FIG. 2 shows the equivalent electrical circuit for LCD 10. R1 is any series resistance; C1 is the capacitance of barrier layer 14; R2 is the resistance against leakage current and C2 is the capacitance of liquid crystal material 11; Vapp is the root mean square (RMS) value of the voltage signal applied to the display and Veff is the effective RMS voltage across liquid crystal material 11; and V represents the instantaneous voltage applied to display 10. V is expressed by the following equation.
V=√2Vapp e-jωt (1)
where ω=2πF, F being the resultant frequency of the applied voltage signal, and t is the time in seconds.
It is of course a characteristic of liquid crystal displays and liquid crystal materials that their response is dependent upon the RMS value of an applied voltage signal rather than the instantaneous voltage. Another characteristic of liquid crystal materials is that their lifetimes are severely reduced when subjected to a net DC voltage over a prolonged period. Therefore, optimum display performance is obtained by driving the display with an AC signal or by alternating DC signals of opposite polarity.
It will be apparent to those skilled in the art that the ratio of Veff to Vapp can be expressed in terms of the ratio of the impedance of the C2/R2 combination to the total display impedance.
Therefore Veff/Vapp can be expressed as follows. ##EQU2## where Z2 is the impedance of the C2 /R2 combination and Z0 is the total display impedance. ##EQU3## Further, assuming R1 <<(1+ω2 C2 2 R2 2), equation (2) can be simplified and expressed in terms of units per unit area of display. ##STR1## where C1 and C2 are now expressed in capacitance units per unit area of display and r is the resistance per unit area of display.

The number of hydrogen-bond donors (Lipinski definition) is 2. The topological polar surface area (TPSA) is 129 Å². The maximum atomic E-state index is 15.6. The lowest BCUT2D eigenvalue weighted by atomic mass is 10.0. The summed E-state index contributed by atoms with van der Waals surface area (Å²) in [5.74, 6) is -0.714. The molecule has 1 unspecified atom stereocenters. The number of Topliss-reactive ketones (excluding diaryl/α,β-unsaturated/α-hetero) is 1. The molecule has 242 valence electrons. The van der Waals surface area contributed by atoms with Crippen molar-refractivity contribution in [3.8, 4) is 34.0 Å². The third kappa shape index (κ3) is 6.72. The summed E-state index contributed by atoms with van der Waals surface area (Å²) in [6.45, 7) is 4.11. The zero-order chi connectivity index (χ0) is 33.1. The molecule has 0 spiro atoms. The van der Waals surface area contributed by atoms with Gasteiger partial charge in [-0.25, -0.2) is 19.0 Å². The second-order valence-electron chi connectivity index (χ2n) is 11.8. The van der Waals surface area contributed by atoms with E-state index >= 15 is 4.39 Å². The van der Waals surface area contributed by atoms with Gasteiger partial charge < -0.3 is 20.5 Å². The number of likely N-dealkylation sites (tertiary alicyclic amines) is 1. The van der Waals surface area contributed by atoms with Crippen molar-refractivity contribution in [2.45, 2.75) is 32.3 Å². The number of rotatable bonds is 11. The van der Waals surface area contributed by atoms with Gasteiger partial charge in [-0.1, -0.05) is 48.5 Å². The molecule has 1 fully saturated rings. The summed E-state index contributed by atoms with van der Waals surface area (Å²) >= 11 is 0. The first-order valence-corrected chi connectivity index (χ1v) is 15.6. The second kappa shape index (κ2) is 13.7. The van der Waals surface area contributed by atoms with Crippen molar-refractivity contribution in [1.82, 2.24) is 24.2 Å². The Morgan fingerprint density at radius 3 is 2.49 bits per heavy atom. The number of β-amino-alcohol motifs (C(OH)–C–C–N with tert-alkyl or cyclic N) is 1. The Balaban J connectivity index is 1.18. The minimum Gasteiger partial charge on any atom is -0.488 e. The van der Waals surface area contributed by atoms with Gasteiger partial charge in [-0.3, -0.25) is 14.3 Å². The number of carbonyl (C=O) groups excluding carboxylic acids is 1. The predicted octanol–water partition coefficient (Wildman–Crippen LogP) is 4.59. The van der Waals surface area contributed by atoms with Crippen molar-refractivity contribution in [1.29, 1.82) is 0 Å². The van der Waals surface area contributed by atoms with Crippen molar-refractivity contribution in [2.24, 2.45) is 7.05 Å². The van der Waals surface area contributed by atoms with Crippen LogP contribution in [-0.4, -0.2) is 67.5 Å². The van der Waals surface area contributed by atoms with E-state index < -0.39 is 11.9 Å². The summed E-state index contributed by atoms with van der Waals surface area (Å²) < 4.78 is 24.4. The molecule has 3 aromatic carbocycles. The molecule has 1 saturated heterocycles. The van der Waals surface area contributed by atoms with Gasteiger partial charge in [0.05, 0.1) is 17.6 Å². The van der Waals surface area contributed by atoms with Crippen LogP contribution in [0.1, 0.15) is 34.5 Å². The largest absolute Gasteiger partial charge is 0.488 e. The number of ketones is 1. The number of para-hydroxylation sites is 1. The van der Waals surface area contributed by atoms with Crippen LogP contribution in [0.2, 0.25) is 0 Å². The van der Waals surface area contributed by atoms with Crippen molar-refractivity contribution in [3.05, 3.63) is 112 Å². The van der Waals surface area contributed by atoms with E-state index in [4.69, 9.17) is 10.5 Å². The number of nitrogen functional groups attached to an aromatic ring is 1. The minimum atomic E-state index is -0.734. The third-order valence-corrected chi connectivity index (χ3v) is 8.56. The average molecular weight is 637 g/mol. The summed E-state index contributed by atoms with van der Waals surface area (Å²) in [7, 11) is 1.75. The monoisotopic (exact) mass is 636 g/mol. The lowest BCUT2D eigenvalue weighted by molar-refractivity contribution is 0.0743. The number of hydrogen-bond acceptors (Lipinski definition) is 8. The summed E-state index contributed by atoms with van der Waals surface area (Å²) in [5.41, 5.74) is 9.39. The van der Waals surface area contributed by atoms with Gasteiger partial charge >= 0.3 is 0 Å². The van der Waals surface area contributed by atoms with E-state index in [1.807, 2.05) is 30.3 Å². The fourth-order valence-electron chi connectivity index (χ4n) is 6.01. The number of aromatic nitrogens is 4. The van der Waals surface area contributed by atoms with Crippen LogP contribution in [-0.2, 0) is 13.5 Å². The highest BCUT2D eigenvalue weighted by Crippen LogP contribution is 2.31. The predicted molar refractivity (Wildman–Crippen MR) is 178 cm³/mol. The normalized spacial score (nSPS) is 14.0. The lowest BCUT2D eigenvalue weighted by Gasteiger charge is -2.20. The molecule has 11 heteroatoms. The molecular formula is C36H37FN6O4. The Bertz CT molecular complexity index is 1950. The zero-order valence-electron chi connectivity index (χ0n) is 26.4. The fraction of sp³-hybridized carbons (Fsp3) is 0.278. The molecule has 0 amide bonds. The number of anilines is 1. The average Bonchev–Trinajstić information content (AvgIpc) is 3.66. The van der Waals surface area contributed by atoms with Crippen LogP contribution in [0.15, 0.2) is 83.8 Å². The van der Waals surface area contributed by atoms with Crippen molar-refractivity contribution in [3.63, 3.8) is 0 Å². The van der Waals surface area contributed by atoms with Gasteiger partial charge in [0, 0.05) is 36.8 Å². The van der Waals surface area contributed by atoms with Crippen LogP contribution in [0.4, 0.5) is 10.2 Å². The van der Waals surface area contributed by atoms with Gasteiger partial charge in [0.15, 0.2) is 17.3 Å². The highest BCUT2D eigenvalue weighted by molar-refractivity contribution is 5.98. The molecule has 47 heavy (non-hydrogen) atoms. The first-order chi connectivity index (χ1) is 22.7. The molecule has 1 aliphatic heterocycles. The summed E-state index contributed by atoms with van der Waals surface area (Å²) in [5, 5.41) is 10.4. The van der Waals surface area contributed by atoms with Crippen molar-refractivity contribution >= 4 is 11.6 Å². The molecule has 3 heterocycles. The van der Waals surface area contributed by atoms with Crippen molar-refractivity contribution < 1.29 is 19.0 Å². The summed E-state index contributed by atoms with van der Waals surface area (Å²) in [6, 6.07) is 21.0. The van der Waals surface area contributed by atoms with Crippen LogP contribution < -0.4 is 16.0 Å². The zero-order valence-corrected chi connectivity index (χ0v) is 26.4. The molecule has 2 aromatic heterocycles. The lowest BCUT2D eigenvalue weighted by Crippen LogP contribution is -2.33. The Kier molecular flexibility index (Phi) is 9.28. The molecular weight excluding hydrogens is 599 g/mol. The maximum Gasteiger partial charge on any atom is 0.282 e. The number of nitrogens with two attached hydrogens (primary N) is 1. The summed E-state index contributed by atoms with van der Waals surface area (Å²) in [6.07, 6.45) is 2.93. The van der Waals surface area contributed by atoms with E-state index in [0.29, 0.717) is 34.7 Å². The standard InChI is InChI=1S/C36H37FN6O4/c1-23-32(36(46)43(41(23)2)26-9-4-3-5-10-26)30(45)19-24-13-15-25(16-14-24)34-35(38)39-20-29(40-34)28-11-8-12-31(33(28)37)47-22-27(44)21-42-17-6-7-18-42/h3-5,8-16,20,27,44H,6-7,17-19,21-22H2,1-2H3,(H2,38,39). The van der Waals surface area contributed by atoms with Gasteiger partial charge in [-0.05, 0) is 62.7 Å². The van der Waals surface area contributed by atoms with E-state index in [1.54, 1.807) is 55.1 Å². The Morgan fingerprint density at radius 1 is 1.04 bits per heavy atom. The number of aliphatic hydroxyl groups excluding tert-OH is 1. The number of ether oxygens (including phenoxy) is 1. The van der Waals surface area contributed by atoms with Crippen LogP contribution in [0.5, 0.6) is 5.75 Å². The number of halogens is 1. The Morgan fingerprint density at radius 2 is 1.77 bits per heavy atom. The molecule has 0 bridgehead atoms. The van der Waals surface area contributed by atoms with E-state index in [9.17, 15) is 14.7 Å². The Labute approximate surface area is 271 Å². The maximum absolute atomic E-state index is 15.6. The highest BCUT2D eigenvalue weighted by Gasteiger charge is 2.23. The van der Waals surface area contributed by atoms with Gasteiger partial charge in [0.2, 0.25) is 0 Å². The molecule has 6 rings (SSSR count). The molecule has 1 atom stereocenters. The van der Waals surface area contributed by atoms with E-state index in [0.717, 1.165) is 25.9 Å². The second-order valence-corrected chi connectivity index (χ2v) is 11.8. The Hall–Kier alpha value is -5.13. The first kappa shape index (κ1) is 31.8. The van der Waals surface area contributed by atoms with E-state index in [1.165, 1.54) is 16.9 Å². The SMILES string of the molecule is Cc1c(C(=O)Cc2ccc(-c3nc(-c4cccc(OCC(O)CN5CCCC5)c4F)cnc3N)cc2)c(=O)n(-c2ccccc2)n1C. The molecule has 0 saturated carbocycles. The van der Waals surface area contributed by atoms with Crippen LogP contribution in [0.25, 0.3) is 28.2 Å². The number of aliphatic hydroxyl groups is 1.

Thus it is evident that the ratio Veff/Vapp is a function of the capacitances C1 and C2 and also a function of the product ωr.
FIG. 3 shows the ratio Veff/Vapp plotted as a function of the product ωr based on equation (4) for a typical LCD device. The curves shown in FIG. 3 are for liquid crystal material 11 having a capacitance C2 of 1504 picofarads and a cell gap L of approximately 10 microns. Each curve represents a different capacitance value C1 (thickness) of barrier layer 14. FIG. 3 indicates that the ratio Veff/Vapp increases with increasing values of the product ωr until ωr reaches a value of approximately 108, at which point the curves begin to level off. Therefore, by proper selection of liquid crystal material 11 and other display parameters, the electro-optic response of the display is controllable by adjusting the drive frequency for optimum display performance as will be described below.
One can take advantage of the variability of the ratio Veff/Vapp to enhance the multiplexing capability of a LCD system by controlling the RMS voltage applied to both OFF and ON segments of the display so that the RMS voltage applied to the OFF segments, Voff is maintained as close as possible to the corresponding voltage applied to segments in the ON state, Von. The closer the ratio Voff/Von is to unity, the greater is the number of drive lines which can be effectively scanned or multiplexed. The maximum number of drive lines which can be effectively multiplexed, Nmax, is expressed as follows. ##EQU4##